||The Pacer Forge Facility Support program provides a means to construct or repair many projects throughout Egypt, such as this water tower near Cairo. USACE photo.
The Pacer Forge Facility Support program, now in its 14th year, represents a longstanding partnership between the Middle East District, U.S. Air Force Materiel Command (AFMC), and the Egyptian Air Force.
The program, known simply as Pacer Forge or PFFS internally, currently operates under a cost-plus award fee contract, and delivers minor repairs and construction projects quickly and cost effectively at more than 35 military installations in Egypt. However, as the program approaches the end of Phase 3, it will require a transition away from the award fee format to meet recent changes in MED’s contracting procedures.
Initially designed to provide a quick response for minor repair and construction requests from the Egyptian Air Force, the program has significantly increased in size and scope through the years.
“Generally, one (task order) contract equals one customer,” said Don Aurandt, a program manager in Construction-Operations Division. “Pacer Forge is unique due to the number of customers it serves. While the primary customer remains AFMC, there are now 16 others.”
Egypt’s defense organizations, including the Air Force, Navy and the Armament Authority, now use the contract. The Office of Military Cooperation, U.S. Army Security Assistance Command, State Department, Marine Corps Systems Command, and Department of Agriculture are among the many U.S. customers also using the contract.
Work includes the renovation, upgrade, or repair of facilities; minor construction; and operations and maintenance services. Pacer Forge provides a means to construct or repair any number of projects, such as sunshades, fencing, dining facilities, elevated water tanks, sleeping quarters, concrete slabs, squadron operations buildings, engine test stands, office buildings, and utilities.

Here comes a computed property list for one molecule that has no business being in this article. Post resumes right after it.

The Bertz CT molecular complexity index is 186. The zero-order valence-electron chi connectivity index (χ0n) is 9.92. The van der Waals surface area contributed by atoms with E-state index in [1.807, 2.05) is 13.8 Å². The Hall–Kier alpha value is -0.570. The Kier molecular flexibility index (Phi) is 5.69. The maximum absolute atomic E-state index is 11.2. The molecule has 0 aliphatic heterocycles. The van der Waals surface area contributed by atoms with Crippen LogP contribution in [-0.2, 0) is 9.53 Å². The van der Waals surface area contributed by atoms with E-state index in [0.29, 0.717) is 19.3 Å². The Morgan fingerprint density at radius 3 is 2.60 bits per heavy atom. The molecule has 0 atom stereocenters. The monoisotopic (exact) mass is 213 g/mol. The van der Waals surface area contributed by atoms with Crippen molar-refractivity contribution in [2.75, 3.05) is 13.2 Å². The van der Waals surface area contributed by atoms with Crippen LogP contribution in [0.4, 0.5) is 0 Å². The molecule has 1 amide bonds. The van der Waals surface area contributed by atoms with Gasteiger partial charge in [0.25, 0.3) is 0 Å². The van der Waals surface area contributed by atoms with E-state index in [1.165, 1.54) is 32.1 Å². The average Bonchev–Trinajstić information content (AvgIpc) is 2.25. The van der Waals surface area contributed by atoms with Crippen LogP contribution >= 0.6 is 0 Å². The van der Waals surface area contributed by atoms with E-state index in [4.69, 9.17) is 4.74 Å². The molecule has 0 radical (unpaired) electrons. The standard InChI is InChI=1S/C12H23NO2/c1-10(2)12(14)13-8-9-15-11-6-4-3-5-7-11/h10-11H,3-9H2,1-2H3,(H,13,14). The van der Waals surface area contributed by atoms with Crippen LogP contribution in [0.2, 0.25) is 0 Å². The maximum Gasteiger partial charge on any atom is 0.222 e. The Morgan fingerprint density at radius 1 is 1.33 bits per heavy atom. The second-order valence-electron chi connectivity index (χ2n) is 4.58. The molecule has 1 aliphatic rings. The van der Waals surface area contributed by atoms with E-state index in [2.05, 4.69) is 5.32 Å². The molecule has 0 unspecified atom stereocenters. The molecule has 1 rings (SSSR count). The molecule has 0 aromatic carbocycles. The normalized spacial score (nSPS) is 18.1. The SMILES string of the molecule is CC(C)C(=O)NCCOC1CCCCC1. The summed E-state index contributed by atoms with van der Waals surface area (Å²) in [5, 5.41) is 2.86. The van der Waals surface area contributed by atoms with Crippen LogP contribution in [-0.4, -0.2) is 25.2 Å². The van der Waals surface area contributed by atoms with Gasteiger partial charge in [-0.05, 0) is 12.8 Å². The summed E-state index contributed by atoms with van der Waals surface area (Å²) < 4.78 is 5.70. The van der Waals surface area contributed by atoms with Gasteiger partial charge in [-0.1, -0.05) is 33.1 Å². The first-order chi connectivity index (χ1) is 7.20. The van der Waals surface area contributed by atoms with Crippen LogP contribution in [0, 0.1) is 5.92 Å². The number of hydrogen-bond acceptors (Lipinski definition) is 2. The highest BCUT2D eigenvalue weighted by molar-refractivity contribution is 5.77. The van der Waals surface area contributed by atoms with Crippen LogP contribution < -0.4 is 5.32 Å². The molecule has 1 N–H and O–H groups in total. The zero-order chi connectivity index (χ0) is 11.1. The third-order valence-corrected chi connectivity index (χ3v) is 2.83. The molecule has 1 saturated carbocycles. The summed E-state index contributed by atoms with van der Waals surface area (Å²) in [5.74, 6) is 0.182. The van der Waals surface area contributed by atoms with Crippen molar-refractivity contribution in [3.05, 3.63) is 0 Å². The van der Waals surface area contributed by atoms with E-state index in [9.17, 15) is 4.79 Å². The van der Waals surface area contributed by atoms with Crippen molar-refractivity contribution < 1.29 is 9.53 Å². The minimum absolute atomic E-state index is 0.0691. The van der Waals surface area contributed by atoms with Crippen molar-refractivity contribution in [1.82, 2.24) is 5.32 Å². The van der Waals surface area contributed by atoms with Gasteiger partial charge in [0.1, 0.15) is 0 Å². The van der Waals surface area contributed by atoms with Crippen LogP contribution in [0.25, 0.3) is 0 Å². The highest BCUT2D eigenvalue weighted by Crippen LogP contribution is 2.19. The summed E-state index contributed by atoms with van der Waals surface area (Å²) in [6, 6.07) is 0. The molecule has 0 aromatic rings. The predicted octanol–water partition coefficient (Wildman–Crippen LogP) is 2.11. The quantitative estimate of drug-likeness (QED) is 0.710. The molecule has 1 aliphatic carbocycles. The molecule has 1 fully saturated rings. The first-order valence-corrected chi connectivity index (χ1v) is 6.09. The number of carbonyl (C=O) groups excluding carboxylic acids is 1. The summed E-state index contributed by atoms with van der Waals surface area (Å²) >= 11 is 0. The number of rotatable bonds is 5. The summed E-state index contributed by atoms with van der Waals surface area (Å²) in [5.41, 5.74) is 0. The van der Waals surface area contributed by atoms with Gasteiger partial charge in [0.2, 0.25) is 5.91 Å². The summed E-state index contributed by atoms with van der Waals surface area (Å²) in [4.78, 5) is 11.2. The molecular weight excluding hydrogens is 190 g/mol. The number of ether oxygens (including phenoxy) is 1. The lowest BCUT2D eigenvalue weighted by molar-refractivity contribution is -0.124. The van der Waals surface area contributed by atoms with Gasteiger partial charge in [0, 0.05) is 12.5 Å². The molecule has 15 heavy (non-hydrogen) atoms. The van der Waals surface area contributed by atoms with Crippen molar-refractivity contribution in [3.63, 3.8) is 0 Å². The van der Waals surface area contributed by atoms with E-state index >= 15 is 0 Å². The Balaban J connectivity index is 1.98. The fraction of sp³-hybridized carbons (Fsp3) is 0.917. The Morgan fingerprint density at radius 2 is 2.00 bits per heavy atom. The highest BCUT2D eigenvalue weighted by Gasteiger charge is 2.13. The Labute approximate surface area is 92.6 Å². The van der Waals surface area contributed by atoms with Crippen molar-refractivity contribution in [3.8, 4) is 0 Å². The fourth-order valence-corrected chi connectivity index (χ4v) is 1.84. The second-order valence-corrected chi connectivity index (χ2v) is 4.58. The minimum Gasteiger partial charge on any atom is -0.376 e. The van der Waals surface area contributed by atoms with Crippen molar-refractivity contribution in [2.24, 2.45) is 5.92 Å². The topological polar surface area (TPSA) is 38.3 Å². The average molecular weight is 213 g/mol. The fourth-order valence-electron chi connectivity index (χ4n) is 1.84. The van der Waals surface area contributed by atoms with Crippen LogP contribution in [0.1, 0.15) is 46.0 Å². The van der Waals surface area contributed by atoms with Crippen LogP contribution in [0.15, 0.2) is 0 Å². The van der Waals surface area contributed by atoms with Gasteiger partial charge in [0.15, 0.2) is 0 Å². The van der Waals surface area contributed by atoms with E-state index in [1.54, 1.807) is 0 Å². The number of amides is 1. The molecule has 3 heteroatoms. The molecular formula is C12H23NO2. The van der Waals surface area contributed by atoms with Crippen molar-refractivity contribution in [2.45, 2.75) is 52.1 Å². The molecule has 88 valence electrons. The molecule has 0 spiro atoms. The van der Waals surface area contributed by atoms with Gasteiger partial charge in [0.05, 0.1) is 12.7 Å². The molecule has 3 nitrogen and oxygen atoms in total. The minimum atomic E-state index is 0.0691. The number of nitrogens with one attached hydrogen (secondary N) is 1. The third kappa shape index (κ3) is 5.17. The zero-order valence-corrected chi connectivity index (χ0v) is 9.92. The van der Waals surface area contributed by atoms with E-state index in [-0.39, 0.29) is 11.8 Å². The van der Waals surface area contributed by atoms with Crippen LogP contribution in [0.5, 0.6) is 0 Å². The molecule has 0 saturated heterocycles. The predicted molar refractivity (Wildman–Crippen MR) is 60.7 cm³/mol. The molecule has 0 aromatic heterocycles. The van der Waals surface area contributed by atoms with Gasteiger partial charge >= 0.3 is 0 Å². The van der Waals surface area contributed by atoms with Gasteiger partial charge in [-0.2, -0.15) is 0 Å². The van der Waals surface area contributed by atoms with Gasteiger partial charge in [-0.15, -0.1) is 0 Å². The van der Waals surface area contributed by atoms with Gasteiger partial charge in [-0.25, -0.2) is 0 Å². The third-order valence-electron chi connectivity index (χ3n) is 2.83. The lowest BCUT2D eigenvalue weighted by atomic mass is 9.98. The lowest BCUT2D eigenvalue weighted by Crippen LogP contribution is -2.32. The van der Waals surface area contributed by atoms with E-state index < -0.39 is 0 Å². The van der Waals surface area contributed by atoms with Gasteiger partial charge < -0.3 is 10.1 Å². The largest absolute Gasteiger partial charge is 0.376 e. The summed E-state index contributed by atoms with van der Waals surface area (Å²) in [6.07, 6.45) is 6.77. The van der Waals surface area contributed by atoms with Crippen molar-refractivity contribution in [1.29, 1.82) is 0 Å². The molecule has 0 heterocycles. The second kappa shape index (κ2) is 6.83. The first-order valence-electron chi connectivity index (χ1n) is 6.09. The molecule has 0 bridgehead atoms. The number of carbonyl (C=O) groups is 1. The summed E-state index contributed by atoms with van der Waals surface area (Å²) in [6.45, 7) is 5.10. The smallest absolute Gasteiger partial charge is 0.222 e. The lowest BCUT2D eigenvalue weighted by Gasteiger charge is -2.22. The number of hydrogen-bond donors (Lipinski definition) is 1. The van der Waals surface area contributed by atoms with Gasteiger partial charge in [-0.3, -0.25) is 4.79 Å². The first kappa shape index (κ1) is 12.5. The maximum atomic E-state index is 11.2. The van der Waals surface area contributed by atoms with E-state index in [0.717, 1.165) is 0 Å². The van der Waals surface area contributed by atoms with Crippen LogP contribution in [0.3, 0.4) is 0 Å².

“The PFFS program has been the cornerstone of our entire program in Egypt. It has been a great success for the Egyptian Air Force, the U.S. Air Force, and the Corps,” said Roger Thomas, chief of the Construction-Operations Division. “A noteworthy accomplishment of the PFFS program is that it has enabled the EAF to accomplish many politically significant projects in a timely and efficient manner with MED ensuring quality and cost control.”
Flexibility is the key to Pacer Forge’s success, according to Sherif Rizk, the resident engineer in the Cairo resident office who has worked on the program at various levels since it began in October 1996.
“This contract covers a lot of tasks,” he said. “These projects are happening all over Egypt and include a variety of requirements. Yes, many tasks focus on minor construction and repair, but we can do so many things.
|A maintenance facility in Abu Qir, located near Alexandria. The PFFS contract is administered by the Pacer Forge resident office. USACE photo.
“Minor emergency tasks are a very useful tool,” said Rizk. “It was added to the contract only a couple years into Phase 1 to better serve our customer, and provides an exceptionally quick response for tasks in these special cases. Once an emergency is reported, the contractor will be notified and is expected to respond within 24 hours.”
One occasion that demonstrates flexibility, and the reason this program is successful, occurred during the current phase. Construction was beginning on a central training center for F-16 pilots when the EAF Chief of Staff decided he did not want to concentrate all of the training in one location; he wanted training facilities on three different bases.